On November 30, 2015, the Elementary and Secondary Education Act (ESEA) will be released to the public. It will most likely be scheduled for a vote as early as December 2nd. Education watchdog groups like Network for Public Education (NPE) and local activists are asking for 60 day delay in order to allow for all taxpayers to read the unnumbered 600 page document, or at least the sections regarding testing, charter school funding, digital education, and Social Impact Bonds.
The general consensus is that this bill is a bit improved over No Child Left Behind, but there are areas of concern that will greatly affect our most at risk populations throughout the country. The section on testing still continues the annual mandate for Grades 3 thru 8. Proficiency rates and growth must still account for 51% of the state’s accountability system. Draconian testing methods will still loom over public schools and sustain a system of “winners” and “losers.” Title II funds can be used to purchase Social Impact Bonds instead of being used to reduce class size and for teacher initiative programs. Although, judging from the class sizes in Philadelphia public schools those funds have not been correctly utilized for many years so why not use our children as small mortgages that can be paid out to Wall Street in dividends on returns. If the criteria is not met how else will the monies be paid back to the stock market/investors? Bankruptcy? Further lowering the credit rates of school districts? An article in the New York Times published on November 3rd clearly details how these kinds of bonds have already been used in early childhood education programs in Utah.
Charter school funding is supported in the current bill, which will support continued local growth of charter schools despite the Supreme Court ruling in Washington that deemed the entities unconstitutional. Urban centers like Chicago, Philadelphia, and New York City have seen the growth of charter schools increase as traditional neighborhood schools are shuttered or suffer severe budget cuts that eliminate programs, staff, and supplies. The long list of scandals, reported and unreported, looming over the vast majority of them should be enough to reevaluate this decision.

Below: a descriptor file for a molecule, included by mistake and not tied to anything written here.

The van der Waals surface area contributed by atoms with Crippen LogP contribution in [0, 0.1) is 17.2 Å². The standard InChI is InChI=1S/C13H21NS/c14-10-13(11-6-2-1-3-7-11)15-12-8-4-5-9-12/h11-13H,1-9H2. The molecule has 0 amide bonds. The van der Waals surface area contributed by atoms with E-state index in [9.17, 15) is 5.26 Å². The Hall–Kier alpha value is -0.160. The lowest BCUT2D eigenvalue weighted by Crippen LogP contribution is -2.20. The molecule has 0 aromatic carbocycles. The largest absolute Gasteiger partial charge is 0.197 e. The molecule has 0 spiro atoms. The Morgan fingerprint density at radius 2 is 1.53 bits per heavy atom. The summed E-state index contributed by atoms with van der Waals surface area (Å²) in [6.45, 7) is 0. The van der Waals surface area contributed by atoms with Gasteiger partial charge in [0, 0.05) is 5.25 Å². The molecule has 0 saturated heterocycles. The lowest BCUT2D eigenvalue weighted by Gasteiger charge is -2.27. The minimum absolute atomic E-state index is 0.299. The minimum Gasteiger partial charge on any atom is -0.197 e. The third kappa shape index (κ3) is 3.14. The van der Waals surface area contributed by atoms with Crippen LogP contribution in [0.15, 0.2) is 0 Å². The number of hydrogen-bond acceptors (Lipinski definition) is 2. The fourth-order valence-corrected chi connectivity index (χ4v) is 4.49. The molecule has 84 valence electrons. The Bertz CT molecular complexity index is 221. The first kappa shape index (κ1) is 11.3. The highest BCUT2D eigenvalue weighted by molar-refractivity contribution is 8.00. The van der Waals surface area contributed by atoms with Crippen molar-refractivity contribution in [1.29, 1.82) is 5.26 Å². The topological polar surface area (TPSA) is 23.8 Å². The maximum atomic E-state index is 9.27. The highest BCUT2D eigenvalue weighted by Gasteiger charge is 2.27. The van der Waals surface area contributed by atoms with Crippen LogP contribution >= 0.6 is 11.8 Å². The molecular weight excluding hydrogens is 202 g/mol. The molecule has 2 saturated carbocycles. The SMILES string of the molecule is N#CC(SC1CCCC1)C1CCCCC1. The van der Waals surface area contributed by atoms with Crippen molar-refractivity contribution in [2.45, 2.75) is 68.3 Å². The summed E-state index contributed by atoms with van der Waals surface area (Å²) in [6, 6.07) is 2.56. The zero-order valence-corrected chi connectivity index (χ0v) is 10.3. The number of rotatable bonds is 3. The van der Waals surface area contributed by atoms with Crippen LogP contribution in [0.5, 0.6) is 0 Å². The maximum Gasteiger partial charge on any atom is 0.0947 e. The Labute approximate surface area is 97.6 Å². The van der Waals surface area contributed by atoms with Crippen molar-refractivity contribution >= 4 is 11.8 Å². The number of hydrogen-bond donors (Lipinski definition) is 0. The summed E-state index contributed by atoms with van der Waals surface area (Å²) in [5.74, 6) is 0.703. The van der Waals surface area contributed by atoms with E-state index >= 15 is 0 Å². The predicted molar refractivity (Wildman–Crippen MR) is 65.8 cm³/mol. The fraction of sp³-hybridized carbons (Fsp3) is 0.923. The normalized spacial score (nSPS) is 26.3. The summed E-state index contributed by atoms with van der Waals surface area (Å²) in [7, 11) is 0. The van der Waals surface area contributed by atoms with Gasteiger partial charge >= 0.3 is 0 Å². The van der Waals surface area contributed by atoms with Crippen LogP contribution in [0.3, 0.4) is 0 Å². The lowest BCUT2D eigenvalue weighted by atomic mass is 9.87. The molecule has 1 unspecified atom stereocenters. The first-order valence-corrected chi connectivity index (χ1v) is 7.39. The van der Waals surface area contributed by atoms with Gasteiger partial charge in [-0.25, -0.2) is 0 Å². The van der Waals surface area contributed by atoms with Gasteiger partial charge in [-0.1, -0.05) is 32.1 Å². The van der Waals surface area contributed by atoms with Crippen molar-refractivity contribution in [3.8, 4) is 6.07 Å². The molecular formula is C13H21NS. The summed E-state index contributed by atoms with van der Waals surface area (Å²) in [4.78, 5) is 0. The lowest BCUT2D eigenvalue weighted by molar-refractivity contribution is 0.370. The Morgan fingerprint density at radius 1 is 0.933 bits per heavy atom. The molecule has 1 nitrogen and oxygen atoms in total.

Another red flag is the emphasis on digital education in the section simply titled, Schools of the Future. At first glance, it appears to be a funding source that can be used for secondary education students to attend college courses online, but when you dig through the loosely written verbiage it can also be used to provide a cyber school option within a brick and mortar school. This reads like a support to eliminate more actual living and breathing teachers. It is also a cheaper way to provide advanced courses without hiring an actual person. This can also support an online testing measure that is “included in the curriculum” and protected from Opt Out language.
It is imperative that the bill is read in its completion by parents, community members, and supporters of public education. When major change occurs it always sends pneumonia and near death symptoms to communities that are identified as low-income, non-native English speakers, Black, or Latino/Hispanic. Once this bill is voted and passed, it will be the norm for the next several years. Call or email your local United States Representative tomorrow and ask for a 60 day delay and then curl up with some snacks and commence reading because we cannot afford another version of No Child Left Behind or Race to the Top. It is time that all of our children came first as opposed to constantly being collateral damage.